Participants will be encouraged to set personalised goals at each session and identify barriers/motivators to change. In the group-based sessions, participants will participate in group discussions and receive clinician and peer support focused on identifying and addressing barriers to healthy sleep behaviours and patters and increasing capacity for sustained change. They will have the opportunity to ask questions of the clinician and also to receive guidance and support. At the final session, which is once again an individual session, goals achieved are summarised, with longer term strategies for achieving sustainable change addressed.
Intervention code [1] 316536 0
Prevention
Intervention code [2] 316537 0
Lifestyle
Intervention code [3] 316538 0
Behaviour
Comparator / control treatment
Treatment-as-usual (TAU)

The TAU program consists of the comprehensive baseline medical, mood, and neuropsychological assessments used to determine participants’ individual dementia risk profile. A detailed report outlining this dementia risk profile, together with a summary of participants’ cognitive strengths and weaknesses, will be sent to the participants’ referring GP to inform them of the outcome of the assessments. Where appropriate, this report will also include recommendations for on-going monitoring or management to ensure they are cared for under existing health care models.
Following baseline assessment and feedback reporting, participants in the TAU program will then be booked to attend 12-week follow-up assessments in the HBA clinic to determine the effectiveness of their usual care model in reducing their dementia risk profile. During the 12-week period, participants will not be provided with additional intervention material from the HBA clinic.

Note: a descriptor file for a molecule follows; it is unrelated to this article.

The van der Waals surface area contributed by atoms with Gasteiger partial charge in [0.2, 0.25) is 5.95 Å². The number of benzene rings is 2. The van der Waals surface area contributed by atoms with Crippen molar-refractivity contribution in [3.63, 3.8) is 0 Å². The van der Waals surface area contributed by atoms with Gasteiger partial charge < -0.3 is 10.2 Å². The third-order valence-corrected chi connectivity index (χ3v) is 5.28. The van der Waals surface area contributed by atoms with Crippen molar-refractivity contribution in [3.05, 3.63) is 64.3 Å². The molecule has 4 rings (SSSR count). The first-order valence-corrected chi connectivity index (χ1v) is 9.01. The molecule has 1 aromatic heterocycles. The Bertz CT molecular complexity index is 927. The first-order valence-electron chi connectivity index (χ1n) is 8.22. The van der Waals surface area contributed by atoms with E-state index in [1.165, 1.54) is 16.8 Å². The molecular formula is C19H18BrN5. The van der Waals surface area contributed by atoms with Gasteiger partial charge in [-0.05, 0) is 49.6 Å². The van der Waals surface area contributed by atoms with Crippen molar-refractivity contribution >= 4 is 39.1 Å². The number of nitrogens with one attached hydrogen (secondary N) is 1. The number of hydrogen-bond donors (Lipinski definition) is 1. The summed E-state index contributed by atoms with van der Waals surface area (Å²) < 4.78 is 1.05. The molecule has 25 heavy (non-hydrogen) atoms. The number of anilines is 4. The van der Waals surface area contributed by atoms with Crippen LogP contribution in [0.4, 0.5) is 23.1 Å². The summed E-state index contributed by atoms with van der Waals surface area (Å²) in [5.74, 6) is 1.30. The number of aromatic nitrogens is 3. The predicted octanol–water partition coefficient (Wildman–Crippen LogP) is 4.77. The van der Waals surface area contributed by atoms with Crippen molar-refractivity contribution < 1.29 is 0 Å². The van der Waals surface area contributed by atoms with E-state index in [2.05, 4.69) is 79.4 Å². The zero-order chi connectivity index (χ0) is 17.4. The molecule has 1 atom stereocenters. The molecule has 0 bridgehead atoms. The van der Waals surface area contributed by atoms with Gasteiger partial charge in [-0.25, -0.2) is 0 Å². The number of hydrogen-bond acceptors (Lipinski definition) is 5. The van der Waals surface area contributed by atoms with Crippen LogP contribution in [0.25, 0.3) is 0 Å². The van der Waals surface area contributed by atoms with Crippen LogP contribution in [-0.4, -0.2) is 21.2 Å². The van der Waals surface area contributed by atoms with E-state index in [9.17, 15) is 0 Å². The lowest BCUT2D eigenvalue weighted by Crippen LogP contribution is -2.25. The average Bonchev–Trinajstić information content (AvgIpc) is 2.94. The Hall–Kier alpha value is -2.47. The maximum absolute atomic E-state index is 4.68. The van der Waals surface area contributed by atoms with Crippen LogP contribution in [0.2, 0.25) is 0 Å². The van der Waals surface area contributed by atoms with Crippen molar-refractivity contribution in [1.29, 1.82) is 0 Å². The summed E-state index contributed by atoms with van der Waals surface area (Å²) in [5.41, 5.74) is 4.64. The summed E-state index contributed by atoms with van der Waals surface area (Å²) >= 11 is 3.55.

Control group
Active

Outcomes
Primary outcome [1] 322503 0
HBA Dementia Risk Profile Report
Timepoint [1] 322503 0
Post 12-week intervention
Secondary outcome [1] 378724 0
Change in regional brain volumes as assessed by structural MRI scan
Timepoint [1] 378724 0
Post 12-week intervention
Secondary outcome [2] 378725 0
Changed resting state functional network activation as assessed by resting state functional MRI scan
Timepoint [2] 378725 0
Post 12-week intervention
Secondary outcome [3] 378726 0
Changed white matter connectivity as assessed by Diffusion Tensor Imaging (DTI) MRI scan
Timepoint [3] 378726 0
Post 12-week intervention
Secondary outcome [4] 378727 0
Change in neurometabolites as assessed by Magnetic resonance spectroscopy (MRS)
Timepoint [4] 378727 0
Post 12-week intervention
Secondary outcome [5] 378728 0
Change in Electroencephalogram (EEG) power and connectivity as measured by 32-channel EEG system
Timepoint [5] 378728 0
Post 12-week intervention
Secondary outcome [6] 378729 0
Change in EEG Event-related Potential (ERP) as measured by 32-channel EEG system
Timepoint [6] 378729 0
Post 12-week intervention